The Great Seminole Nation of Oklahoma
The Seminole, one of the five civilized tribes, were originally part of the Creek, a loose confederacy of ethnic groups and tribes in southern Georgia, northern Florida and Alabama. During the late 18th century some Lower Creek villages cut ties with their neighbors and moved south into northern Florida where they became known as Seminole, perhaps derived from "cimarron," the Spanish term for runaway.
By the 19th century encroachment on Seminole lands and continuous harassment by Euro-Americans led to the tribe being designated for removal. The Seminole resisted removal during the Seminole Wars (1817-18, 1835-42, and 1855-58) and although they were not conquered, thousands moved west in their aftermaths. The first group of Seminole arrived in Oklahoma in 1836 and by 1839 most had been relocated west. A minority of the Seminole (between 350 and 500) remained in Florida and eventually formed the separate Seminole Nation of Florida in 1957.
After their relocation to Indian Territory the Seminole were initially confined to the Creek Nation where the U.S. allowed them to have some self-governance only if they adhered to the general laws of the Creek. Frustrations with these terms and general conditions in the region led two bands of Seminole under Wild Cat and John Horse to migrate to Mexico in 1849. In 1856, led by Chief John Jumper, the Seminole signed a treaty with the Creek and the U.S. government and established the Seminole Nation.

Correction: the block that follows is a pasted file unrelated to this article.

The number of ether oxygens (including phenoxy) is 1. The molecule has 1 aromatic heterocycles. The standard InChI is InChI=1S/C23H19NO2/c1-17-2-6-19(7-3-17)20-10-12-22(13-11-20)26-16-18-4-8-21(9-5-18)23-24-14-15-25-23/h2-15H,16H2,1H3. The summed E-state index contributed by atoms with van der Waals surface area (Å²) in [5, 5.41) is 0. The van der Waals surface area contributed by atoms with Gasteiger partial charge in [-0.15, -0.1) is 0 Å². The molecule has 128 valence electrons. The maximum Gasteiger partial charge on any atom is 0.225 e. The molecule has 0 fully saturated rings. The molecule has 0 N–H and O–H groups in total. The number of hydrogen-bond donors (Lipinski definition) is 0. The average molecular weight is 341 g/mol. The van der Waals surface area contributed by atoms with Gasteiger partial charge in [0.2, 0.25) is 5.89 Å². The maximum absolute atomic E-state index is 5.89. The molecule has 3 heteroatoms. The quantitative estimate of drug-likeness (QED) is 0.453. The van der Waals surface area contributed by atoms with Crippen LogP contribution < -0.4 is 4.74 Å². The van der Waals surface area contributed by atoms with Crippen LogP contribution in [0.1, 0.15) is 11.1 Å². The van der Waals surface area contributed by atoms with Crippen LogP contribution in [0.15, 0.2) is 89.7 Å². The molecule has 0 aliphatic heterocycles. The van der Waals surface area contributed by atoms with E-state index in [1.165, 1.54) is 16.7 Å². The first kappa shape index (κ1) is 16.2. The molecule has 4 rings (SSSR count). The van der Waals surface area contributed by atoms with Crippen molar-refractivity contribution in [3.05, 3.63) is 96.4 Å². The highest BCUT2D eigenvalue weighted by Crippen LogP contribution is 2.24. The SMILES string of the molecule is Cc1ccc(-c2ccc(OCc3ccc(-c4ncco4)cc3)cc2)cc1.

During the American Civil War of 1861-65, most Seminole sided with the Confederacy and many dissident refugees fled to Kansas. Under the Curtis Act of 1898 the Dawes Commission dissolved the Seminole government and divided its territory among approximately 3,000 enrolled tribe members. Through sale, often by fraudulent means, many Seminole families and individuals lost their land holdings. By 1920 only about 20 percent of the Seminole lands remained in Seminole hands. Of those who retained their property, a few became wealthy following the discovery of the Greater Seminole Oil Field in 1923.
The policy of allotment was repealed by Congress in 1934. By the following year the Seminole had reestablished their government and in 1970 the tribal council was reorganized to adhere to its traditional structure. Many Seminole frequently participate in the stomp dance, green corn ceremonies, traditional feasts and other ancient rituals. The tribe's Seminole Nation Museum documents and interprets the history and culture of its people.